Offsets and collateral issues: what’s left?

By Jeffrey Shinehoft May 29, 2017

A common source of dispute is whether certain benefits received by an injured person receiving long-term disability payments are deducted from their benefit payment.

There is no one rule regarding when a benefit is offset or deducted from long-term disability payments. The starting point for any analysis is the policy wording.


The onus is on the insurance company to prove entitlement to an offset.

The principles of statutory construction require a court to attempt to determine the intention of parties to the contract. If the words of a contract are ambiguous the contract should be interpreted against the one who wrote the words i.e. in favour of the insured and against the insurer.

Coverage provisions that benefit the injured should be construed broadly and exclusion clauses narrowly. One must always be alert to the unequal bargaining power at work in insurance contracts, and interpret such policies accordingly.

The courts do try to give effect to the reasonable expectations of the parties, without reading in “windfalls” in favour of any of them. In essence, the courts should be loath to support a construction which would either enable the insurer to pocket the premium without risk or the insured to achieve a recovery which could neither be sensibly sought nor anticipated at the time of the contract.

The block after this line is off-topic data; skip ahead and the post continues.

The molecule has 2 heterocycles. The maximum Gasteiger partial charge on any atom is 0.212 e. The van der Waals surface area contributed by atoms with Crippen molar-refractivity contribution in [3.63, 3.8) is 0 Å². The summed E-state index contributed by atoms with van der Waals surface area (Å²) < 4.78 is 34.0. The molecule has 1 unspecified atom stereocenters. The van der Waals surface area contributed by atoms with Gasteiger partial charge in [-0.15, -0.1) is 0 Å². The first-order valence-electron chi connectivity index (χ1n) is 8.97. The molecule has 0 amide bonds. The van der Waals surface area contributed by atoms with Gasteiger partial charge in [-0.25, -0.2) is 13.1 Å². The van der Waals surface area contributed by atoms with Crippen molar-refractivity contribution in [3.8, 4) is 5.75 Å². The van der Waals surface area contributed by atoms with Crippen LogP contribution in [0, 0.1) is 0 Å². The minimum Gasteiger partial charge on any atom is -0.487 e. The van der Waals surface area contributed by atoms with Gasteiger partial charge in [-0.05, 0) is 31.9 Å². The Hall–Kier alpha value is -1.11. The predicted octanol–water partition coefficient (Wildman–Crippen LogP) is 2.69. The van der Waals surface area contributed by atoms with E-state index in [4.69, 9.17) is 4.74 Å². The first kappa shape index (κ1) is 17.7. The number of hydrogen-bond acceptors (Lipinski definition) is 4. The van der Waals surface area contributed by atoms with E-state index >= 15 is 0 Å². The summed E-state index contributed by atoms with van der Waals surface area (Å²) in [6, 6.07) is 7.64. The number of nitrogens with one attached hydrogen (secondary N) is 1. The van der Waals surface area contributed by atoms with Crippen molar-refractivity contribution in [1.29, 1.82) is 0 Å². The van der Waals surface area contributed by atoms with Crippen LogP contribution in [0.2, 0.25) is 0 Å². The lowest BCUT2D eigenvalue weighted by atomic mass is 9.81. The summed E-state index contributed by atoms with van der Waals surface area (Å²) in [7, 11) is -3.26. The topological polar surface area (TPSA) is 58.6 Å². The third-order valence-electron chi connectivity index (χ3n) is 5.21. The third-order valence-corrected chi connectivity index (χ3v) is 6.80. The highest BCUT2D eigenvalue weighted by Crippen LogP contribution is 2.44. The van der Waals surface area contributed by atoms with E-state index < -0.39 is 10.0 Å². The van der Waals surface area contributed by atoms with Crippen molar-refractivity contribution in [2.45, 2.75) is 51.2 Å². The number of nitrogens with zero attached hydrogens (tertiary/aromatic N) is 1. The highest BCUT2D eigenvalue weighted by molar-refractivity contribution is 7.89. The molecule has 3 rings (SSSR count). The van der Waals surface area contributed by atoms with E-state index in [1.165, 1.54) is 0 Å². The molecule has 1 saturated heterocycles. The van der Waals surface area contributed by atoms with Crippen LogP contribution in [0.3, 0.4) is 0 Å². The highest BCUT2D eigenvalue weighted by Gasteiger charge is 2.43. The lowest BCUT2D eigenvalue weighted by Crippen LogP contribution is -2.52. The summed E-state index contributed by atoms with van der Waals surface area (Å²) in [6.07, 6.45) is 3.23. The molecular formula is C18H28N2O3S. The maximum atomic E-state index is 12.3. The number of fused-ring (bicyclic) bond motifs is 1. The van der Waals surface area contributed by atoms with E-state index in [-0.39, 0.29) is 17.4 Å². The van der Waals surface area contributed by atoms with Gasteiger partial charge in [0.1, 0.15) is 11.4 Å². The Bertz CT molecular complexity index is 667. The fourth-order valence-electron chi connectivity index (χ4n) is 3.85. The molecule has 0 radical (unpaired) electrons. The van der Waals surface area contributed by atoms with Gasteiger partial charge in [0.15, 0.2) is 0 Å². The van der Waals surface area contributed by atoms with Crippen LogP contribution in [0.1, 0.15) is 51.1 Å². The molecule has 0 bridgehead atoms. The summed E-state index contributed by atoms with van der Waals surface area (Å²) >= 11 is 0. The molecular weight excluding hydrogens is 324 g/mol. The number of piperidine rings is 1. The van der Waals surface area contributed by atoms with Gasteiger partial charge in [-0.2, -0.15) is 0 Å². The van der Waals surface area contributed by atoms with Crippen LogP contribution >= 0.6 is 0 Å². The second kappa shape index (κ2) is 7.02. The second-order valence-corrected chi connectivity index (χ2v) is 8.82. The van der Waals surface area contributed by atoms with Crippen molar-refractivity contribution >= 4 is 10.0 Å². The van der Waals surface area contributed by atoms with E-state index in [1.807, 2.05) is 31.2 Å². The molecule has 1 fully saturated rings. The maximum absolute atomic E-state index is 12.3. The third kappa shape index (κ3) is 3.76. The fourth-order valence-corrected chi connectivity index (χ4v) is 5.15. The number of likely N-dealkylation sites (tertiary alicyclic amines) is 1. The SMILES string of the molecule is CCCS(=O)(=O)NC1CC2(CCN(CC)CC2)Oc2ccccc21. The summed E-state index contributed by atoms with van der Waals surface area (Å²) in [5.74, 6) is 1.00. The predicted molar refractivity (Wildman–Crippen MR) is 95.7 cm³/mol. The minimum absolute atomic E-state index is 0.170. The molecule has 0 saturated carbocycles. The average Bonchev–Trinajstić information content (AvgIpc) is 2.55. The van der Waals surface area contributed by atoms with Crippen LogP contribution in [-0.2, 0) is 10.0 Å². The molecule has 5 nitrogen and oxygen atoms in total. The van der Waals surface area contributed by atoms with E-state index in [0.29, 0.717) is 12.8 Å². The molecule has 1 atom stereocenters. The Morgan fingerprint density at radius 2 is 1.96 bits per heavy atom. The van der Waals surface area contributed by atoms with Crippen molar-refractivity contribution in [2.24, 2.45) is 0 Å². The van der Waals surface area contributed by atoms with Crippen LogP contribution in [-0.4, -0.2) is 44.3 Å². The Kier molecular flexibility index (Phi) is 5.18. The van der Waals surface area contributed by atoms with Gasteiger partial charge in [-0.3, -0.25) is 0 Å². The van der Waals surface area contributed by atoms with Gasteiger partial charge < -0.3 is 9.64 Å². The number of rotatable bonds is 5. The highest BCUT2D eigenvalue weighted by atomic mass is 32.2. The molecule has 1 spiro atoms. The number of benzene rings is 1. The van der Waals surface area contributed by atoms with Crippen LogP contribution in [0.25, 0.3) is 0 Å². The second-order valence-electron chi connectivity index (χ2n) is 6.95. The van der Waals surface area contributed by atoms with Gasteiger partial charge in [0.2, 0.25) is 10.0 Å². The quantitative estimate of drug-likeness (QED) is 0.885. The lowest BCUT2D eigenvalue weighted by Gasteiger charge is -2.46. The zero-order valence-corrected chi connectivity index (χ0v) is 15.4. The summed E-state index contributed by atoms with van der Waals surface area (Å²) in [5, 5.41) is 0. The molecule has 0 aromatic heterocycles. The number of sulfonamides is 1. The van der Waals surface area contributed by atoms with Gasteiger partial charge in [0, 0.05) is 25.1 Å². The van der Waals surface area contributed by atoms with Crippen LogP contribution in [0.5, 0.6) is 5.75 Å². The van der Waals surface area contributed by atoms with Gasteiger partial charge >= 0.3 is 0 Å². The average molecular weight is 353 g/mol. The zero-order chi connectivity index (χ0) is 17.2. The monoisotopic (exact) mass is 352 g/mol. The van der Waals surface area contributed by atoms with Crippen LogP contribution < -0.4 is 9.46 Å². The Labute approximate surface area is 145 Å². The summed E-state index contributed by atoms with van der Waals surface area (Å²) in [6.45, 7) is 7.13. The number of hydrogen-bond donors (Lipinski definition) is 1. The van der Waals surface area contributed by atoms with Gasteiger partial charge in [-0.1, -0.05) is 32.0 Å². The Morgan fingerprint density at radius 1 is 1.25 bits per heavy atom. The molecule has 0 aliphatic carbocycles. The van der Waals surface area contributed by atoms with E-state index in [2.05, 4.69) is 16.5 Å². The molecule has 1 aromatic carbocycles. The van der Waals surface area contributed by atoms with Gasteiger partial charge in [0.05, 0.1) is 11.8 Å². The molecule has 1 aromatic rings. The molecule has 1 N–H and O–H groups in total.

The most common questions regarding deductibility is found through receipt of the following benefits:

1. Canada Pension Plan

2. Income Replacement Benefits

3. Workplace Safety and Insurance Board Benefits

4. Severance Pay

5. Pension income

There are a number of issues that affect a person’s Long Term Disability benefits. To ensure you are being treated fairly under the contract, representation by a lawyer is necessary.

A worthwhile read: Lawyer’s group wants hard cap on referral fees

By Jeffrey Shinehoft • April 26, 2017

I was very happy to see this article in the Toronto Star. It is an important read about cracking down on fees from one lawyer to another lawyer.

Most referral fees paid between lawyers will be under $5,000 if a recommendation to the Law Society of Upper Canada is accepted, a report reveals.

And clients who were previously in the dark over referrals and the fees associated with them will now see the payments as part of an agreement all parties will be asked to sign.

Click here to read the full Toronto Star article.